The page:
Fancy Linux? Microsoft creates native package manager for Windows 10


In the Linux world, package managers are a must. No need to launch a browser and navigate to an app’s website, download an installer, browse multiple pages of license agreements and disclaimers. No need to visit the built-in software store. Just start your terminal, type something like “apt install vlc audacity telegram“and in one quick command you have VLC, Audacity and Telegram installed and updated automatically. This functionality is now coming to Windows 10 natively. Yes, Microsoft is developing its own open source package manager.

On the Github page hosting the source code, Microsoft describes the Windows Package Manager (winget-cli) as “a tool designed to help you quickly and easily discover and install the tools that make your PC environment special.”

Available now for Windows insiders in the preview ring, Microsoft’s new command-line-based package manager certainly looks like the ones you’re used to using (like apt or pacman) in your own. development environment or your Linux distribution.

Type “winget install terminal” to load Windows Terminal 1.0 without having to launch the Windows Store.

And just like traditional package managers, Microsoft will rely on repositories and eventually allow the use of third-party repositories. The big question is, why exactly is Microsoft creating its own package manager?

“One of our main concerns was how to build a repository of trusted applications,” Demitrius Nelon, senior program manager at Microsoft, told “We automatically check every manifest. We take advantage of SmartScreen, static analysis, SHA256 hash validation, and a few other processes to reduce the likelihood of malware entering the repository and onto your machine.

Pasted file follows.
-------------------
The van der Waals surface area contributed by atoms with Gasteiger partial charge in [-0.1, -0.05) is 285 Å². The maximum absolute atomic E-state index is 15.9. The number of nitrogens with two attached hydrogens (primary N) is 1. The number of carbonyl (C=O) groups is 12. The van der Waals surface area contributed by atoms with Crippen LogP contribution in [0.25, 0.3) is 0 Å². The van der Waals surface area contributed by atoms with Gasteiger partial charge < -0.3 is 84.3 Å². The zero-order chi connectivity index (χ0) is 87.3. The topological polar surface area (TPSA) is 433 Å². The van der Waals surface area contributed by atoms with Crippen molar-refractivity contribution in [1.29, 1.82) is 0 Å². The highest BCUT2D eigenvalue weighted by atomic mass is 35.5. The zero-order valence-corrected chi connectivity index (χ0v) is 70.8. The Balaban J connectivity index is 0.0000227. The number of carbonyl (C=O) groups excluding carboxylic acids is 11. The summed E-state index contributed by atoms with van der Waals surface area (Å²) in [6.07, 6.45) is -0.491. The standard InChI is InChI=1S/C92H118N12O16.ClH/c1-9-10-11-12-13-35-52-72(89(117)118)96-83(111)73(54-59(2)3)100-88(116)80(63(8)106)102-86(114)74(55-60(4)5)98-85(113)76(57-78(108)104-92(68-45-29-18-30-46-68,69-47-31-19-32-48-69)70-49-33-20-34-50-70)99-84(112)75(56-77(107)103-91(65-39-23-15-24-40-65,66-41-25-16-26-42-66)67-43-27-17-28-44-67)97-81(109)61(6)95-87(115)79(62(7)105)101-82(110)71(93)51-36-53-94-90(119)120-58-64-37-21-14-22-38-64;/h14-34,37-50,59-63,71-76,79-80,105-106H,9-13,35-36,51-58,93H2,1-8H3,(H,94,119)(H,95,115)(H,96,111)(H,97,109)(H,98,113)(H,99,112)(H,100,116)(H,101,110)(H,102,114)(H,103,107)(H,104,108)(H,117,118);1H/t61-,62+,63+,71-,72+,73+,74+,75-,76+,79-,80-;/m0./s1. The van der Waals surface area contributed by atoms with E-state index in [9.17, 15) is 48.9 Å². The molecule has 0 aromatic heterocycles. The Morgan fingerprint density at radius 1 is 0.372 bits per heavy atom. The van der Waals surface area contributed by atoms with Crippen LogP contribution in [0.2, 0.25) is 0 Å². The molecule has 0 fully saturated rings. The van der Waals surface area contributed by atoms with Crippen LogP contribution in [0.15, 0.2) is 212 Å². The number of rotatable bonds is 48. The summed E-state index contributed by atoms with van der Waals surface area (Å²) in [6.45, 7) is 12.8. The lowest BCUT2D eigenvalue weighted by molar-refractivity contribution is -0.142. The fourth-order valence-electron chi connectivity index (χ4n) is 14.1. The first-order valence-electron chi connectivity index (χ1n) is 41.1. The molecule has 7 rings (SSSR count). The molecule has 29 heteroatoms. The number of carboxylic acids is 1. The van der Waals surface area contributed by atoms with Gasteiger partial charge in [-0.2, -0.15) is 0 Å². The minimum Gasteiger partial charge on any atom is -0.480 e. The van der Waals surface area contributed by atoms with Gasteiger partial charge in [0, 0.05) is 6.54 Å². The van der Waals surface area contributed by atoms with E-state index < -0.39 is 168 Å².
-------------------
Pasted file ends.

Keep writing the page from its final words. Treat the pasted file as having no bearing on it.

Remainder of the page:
The preview version of Windows Package Manager is limited to the following features:

  • to install Install the given application
  • Pin up Displays information about an application
  • The source Manage application sources
  • to look for Find and view basic application information
  • chop Help with hashing installation files
  • to validate Validates a manifest file
  • -to help Provides command line help
  • -Info Provides additional data, useful for troubleshooting
  • -version Provide client version

However, Microsoft’s roadmap for the Windows Package Manager shows a much more robust feature set arriving for version 1.0 by spring 2021.

Today, Microsoft also announced that Linux GUI applications and GPU hardware acceleration are coming to the Windows Subsystem for Linux (WSL 2) through DirectX integration. And the new Microsoft Edge browser officially lands on Linux later this year. What a time to live. . .


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